Each month, we will highlight a recent development, initiative or trend in the technology and SDGs landscape. In this month’s story, we look at the circular economy.

With growing recognition of the impacts of electronic waste and supply chains, corporates are implementing circular economy solutions to reduce reliance on finite materials, recover valuable minerals and reach new customers and markets.

A circular economy is an alternative to a traditional linear economy (make, use, dispose) in which we keep resources in use for as long as possible, extract the maximum value from them whilst in use, then recover and regenerate products and materials at the end of life.

Growth in the innovation, availability and uptake of electronic devices brings exciting opportunities to improve the way we live and work. However, this is also giving rise to growing amounts of e-waste and electronics is the fastest growing waste stream globally. Since the Chinese ban on e-waste imports, South-East Asian countries have become top destinations for e-waste and are facing critical levels of pollution as e-waste releases toxic materials into the soil, groundwater and atmosphere. 

Raw materials used in electronic products can have broader supply chain impacts. Recent examples include deforestation in the Amazon as a result of artisanal mining for gold and minerals, and the use of child labour in cobalt mines in the Congo.

The evolving regulatory space is incentivising a shift to circular business models. Extended Producer Responsibility schemes exist in countries such as France and Germany. Technology companies face criticism for planned obsolescence of products, and right to repair bills are being prepared in the United States in 2019.

Corporates are pioneering circular solutions to shift current business models

Technology companies are demonstrating that circular supply chains make commercial sense. Electronic products contain valuable materials such as gold, silver, platinum and copper - recovering these materials presents a financial opportunity. Already it can be more efficient to extract a ton of gold from old circuit boards than it is to rely on extracting finite materials from the ground. The gold in the world’s e-waste is estimated to equal as much as 11% of the total amount of metal mined each year.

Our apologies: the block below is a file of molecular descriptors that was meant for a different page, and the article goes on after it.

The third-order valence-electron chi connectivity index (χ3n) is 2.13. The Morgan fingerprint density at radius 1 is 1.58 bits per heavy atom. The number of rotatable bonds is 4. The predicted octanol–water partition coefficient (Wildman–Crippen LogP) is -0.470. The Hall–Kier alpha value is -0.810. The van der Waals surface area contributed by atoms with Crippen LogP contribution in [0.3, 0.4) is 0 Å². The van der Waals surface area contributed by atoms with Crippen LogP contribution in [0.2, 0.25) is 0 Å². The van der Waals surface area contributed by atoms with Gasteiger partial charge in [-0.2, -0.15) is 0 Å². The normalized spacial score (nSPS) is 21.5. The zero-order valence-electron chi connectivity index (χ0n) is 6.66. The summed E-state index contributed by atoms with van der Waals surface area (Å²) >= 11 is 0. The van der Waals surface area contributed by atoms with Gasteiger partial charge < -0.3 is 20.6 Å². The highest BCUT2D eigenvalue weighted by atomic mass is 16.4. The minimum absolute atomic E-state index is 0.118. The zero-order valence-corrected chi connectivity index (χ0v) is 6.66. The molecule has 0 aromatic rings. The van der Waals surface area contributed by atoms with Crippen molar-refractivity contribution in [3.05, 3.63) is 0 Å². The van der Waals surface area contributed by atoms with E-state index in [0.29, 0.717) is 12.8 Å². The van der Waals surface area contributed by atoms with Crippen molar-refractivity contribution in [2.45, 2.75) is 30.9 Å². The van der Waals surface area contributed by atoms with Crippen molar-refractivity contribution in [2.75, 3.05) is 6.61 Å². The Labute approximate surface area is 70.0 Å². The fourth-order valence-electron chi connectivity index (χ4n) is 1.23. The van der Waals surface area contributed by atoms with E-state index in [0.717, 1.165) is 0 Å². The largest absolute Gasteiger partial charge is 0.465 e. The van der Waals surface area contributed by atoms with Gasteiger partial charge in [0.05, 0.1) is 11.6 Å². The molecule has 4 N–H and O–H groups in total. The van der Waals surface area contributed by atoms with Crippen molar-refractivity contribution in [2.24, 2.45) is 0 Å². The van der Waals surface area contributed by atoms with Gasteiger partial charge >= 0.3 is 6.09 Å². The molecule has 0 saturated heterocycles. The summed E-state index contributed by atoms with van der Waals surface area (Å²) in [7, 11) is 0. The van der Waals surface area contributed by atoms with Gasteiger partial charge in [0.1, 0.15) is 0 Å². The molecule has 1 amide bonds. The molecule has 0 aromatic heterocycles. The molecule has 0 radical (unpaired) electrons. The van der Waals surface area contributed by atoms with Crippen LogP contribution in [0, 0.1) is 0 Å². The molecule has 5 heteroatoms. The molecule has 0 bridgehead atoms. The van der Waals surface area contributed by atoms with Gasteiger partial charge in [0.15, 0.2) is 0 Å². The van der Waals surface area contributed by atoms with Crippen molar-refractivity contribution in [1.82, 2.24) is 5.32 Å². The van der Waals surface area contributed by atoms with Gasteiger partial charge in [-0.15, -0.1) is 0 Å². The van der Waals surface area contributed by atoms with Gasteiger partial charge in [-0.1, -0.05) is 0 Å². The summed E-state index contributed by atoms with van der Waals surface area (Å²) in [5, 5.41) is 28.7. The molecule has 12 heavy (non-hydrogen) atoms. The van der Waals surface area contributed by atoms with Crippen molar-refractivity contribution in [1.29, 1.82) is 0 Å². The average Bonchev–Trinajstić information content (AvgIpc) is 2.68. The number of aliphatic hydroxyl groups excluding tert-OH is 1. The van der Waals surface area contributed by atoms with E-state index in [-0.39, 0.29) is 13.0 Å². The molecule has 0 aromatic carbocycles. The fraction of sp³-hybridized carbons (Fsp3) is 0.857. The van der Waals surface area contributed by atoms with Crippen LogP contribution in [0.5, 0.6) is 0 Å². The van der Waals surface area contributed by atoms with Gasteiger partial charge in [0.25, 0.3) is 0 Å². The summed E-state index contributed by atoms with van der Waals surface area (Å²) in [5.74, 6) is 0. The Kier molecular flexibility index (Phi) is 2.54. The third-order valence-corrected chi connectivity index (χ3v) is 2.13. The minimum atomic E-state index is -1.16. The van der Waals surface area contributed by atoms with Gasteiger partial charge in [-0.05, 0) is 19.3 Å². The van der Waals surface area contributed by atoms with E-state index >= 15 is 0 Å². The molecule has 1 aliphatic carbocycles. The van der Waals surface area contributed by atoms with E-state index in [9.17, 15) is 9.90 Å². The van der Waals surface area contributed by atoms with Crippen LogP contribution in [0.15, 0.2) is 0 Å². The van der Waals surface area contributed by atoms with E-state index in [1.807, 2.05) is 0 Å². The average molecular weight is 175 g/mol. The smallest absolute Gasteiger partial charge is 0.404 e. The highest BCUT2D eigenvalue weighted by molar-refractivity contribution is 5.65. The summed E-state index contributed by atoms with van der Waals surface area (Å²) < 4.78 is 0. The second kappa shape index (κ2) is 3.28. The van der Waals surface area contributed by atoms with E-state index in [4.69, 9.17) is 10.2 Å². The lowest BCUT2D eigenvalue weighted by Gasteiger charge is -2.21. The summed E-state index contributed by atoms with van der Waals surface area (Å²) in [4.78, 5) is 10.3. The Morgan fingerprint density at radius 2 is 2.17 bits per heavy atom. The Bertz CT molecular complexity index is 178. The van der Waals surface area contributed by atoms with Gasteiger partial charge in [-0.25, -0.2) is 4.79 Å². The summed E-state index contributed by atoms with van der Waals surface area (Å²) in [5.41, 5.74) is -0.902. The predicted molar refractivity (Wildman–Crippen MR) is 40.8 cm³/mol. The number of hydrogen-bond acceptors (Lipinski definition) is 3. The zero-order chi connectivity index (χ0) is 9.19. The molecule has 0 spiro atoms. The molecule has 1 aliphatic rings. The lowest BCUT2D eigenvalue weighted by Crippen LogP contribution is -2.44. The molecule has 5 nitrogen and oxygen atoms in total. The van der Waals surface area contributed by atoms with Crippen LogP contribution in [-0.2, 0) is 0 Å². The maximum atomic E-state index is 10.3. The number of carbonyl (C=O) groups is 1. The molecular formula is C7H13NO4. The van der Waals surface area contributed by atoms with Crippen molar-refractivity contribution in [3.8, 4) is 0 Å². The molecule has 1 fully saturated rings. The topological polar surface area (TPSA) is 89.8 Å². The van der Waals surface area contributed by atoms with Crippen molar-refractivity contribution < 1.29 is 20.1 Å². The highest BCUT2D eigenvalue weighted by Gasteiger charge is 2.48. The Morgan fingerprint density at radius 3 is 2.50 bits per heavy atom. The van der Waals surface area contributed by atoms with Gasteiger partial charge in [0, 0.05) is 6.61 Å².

One opportunity is the development of technologies to dismantle and extract metals from waste. Apple recently launched the recycling robot Daisy which can disassemble 200 iPhones an hour. The urban e-waste mining refinery BlueOak Resources supports smaller collectors who can’t reach the mass quantities needed to send products to large-scale smelters. Ronin8 address the challenge of recovering all materials in electronics - whereas many recyclers destroy non-metal materials to capture the value of metals, their technology separates the two.

Minimising e-waste starts with the design phase of products. Design decisions can make repairs and end-of-life recycling an easier task. This can include using standard parts or avoiding adhesives as well as making spare parts easily available. Companies like Fairphone produce a growing number of products that are repairable and upgradable.

The use of secondary materials is another critical opportunity area. Apple announced a goal of moving to a closed-loop supply chain and recently launched new Macbooks made with 100% recycled aluminium sourced from old Apple products. Dell has shown success in using closed-loop plastic collected from its take-back channel, and helped found the NextWave Plastics coalition which aims to create a global network of supply chains designed for collecting and reusing plastics.

If channelled mindfully, the proliferation of technology can support delivery of Global Goals. As the footprint of the technology sector grows, there are significant opportunities for the sector to contribute to the targets set out in SDG12 Responsible Production and Consumption.

Transparency and disclosure of life cycle impacts including supply chain and end of life sets the foundation for circular economy opportunities.

2030Vision aims to provide a platform for collaboration as companies shift to more circular business models which promote resource efficiency and reduce environmental, economic and social costs.

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